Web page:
Copyright Enforcement “Downfall”

da Silva and Garcia (2012) describe an interesting case of copyright enforcement on YouTube, regarding Constantin Films and the “Downfall meme,” where Internet users remixed a scene of the studio’s film Der Untergang with different subtitles, thereby juxtaposing a crucial emotional climax of the film regarding Hitler’s downfall in World War II with silly or mundane circumstances. Thomas and Pan (2010) counted a collection of 2,930 such parody videos on YouTube alone in an informal July 2010 survey with the five most popular totaling over 10 million hits in April of that same year. 

According to KnowYourMeme.com, the earliest known parody was uploaded to YouTube in 2006 by user DReaperF4. Subbed in Spanish, the video shows a belligerent Hitler seething over the paucity of new features in the demo version of Microsoft’s Flight Simulator X (KnowYourMeme, 2007). In response to viewers, DReaperF4 later uploaded a version of  “Sim Heil: Der untersim” in English, only to see the original video deleted upon copyright claim by the film studio on December 26, 2009 (YouTomb, 2009).

Originally, director Oliver Hirschbiegel was supportive of the parodies, “The point of the film was to kick these terrible people off the throne that made them demons, making them real and their actions into reality. We think it’s only fair if now it’s taken as part of our history, and used for whatever purposes people like” (Klang and Nolin 2012, p. 173). Constantin thus began a purge of all perceived copyright violators, demanding YouTube remove the parodies, and per Google policy, these actions were taken without debate or reprieve. Gilbert (2013) notes that “Two days after Constantin’s initiative began, at least 68 versions remained on YouTube and others were posted to sister sites” (p. 419). A protest video from user hitlerrantsparodies was uploaded not long after and featured the copyright message sent by Constantin with angry subtitles criticizing the company’s tact. “Six months later, the same user posted on a ‘‘Downfall Parodies Forum’’: ‘‘It seems Constantin Film may now be finally allowing parodies on YouTube, they are now placing ads on some of my parodies instead of blocking them.’’ Constantin, it seems, had given up its witch-hunt” (p. 419).

These videos were actually restored to YouTube not when the witch-hunt ended, but when Constantin understood a choice could be made to monetize these parody efforts: “As far as we can ascertain, most of videos which were made inaccessible in April 2010 have since been restored to YouTube, with added advertising – Constantin Film changed their strategy from blocking to monetising and tracking.” (da Silva and Garcia 2012, p. 90-91). The most popular Downfall video, “Hitler Gets Banned from XBox Live,” was taken down after Constantin Films received a complaint from Microsoft (da Silva & Garcia, 2012, p. 91), demonstrating how complicated copyright complaints can be on YouTube. “By embedding a machine readable licence into their content, Constantin films could make it clear how their content can be used, the terms of attribution, how they are willing to share advertising revenues which accrue from reuse of their content in mashups, and any other terms they wish to attach” (Thomas and Pan, 2010, p. 2). Any video that breaks these rules can be instantly ferreted and removed per an agreement with YouTube and other content aggregators, all while “valid reused content” can be exploited for revenues by the copyright holders, namely Constantin FIlms.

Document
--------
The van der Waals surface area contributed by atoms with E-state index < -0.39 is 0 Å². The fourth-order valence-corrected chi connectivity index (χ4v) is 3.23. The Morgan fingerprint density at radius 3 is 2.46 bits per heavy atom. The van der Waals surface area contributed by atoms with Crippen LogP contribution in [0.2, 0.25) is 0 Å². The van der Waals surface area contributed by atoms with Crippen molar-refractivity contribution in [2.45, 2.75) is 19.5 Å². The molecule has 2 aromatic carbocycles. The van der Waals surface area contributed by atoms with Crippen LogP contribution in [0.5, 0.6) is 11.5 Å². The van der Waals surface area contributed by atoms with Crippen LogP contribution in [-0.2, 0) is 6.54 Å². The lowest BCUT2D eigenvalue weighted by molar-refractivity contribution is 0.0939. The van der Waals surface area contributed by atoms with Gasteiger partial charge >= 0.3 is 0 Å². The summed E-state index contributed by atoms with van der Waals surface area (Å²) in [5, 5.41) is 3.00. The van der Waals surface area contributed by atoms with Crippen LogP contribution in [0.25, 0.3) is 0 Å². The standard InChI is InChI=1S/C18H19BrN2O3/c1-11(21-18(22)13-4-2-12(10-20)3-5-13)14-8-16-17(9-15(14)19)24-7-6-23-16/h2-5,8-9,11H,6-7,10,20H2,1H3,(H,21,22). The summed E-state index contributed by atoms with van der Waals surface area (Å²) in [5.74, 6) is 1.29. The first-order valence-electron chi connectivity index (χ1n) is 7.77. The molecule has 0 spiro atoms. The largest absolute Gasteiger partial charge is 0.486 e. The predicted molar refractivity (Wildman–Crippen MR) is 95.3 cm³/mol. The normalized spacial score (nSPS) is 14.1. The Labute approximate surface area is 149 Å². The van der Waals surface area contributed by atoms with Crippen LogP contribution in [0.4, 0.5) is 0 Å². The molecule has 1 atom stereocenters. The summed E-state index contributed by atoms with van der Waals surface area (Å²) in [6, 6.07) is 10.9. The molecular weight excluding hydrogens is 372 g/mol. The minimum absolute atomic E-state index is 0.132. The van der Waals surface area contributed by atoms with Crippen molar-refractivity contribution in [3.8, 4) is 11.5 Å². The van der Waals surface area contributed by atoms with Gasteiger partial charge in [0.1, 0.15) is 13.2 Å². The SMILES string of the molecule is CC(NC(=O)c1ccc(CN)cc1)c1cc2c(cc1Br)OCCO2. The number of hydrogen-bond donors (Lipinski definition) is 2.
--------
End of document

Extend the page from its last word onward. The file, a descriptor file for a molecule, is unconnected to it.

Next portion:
http://www.youtube.com/watch?v=kBO5dh9qrIQ

What do the actions of Constantin Films and other studio content creators inform scholars regarding remixes from film? Gregory joins the scholarly chorus warning us “the witch-hunt that should give us pause” (p. 419) as James Boyle, Lawrence Lessig, Kembrew McLeod, among others have shown the danger of “Big Media’s” protective policies dictating ownership and authenticity. Most interestingly considering the Downfall example is that many YouTubers (users active in the YouTube community) held YouTube in contempt for betraying them to Big Media. Posted defiantly on YouTube, “Hitler reacts to the Hitler parodies being removed from YouTube” places heavy criticism on the film studio, on YouTube’s acceptance of the copyright claim, and on the subsequent automatic take-down” (da Silva and Garcia, 2012, 100-1).

 

While YouTube has a negotiated relationship with copyright holders of video remixes, little attention has been paid to the creators and viewers of these remixes and their consideration of copyright issues. It is unclear how large of a concern these issues are for individual creators and viewers is at all. Until the gap in scholarship is filled, the hurt feelings and angry responses from users like DReaperF4 and hitlerrantsparodies are likely to continue.

References

da Silva, P.D. & Garcia, J.L. (2012). YouTubers as satirists: Humour and remix in online video. Journal of e-Democracy, 4, 89-114.

Downfall/Hitler reacts. (2013). Know Your Meme. Retrieved from http://knowyourmeme.com/memes/downfall-hitler-reacts

DReaperF4. (2006). Sim Heil. (English version). YouTomb. Retrieved from http://youtomb.mit.edu/youtube/tcW3hbnR2EI

Gilbert, C. J. (12/2013).  Playing With Hitler: and Its Ludic Uptake. Critical studies in media communication. ,  30 (5), p. 407 – 424.

Klang, M., & Nolin, J. (2012). Tolerance is Law: Remixing Homage Parodying Plagiarism. ScriptED9(2).

Plankhead. (2010). Hitler reacts to the Hitler parodies being removed from YouTube. YouTube. Retrieved from http://youtu.be/kBO5dh9qrIQ

Thomas, E., & Pan, J. Z. (2010). Semantic Advertising Using Linked and Embedded Metadata. Proceedings of Digital Futures ’10, October 11-12, 2010.  Retrieved from https://www.horizon.ac.uk/images/stories/p74-Thomas.pdf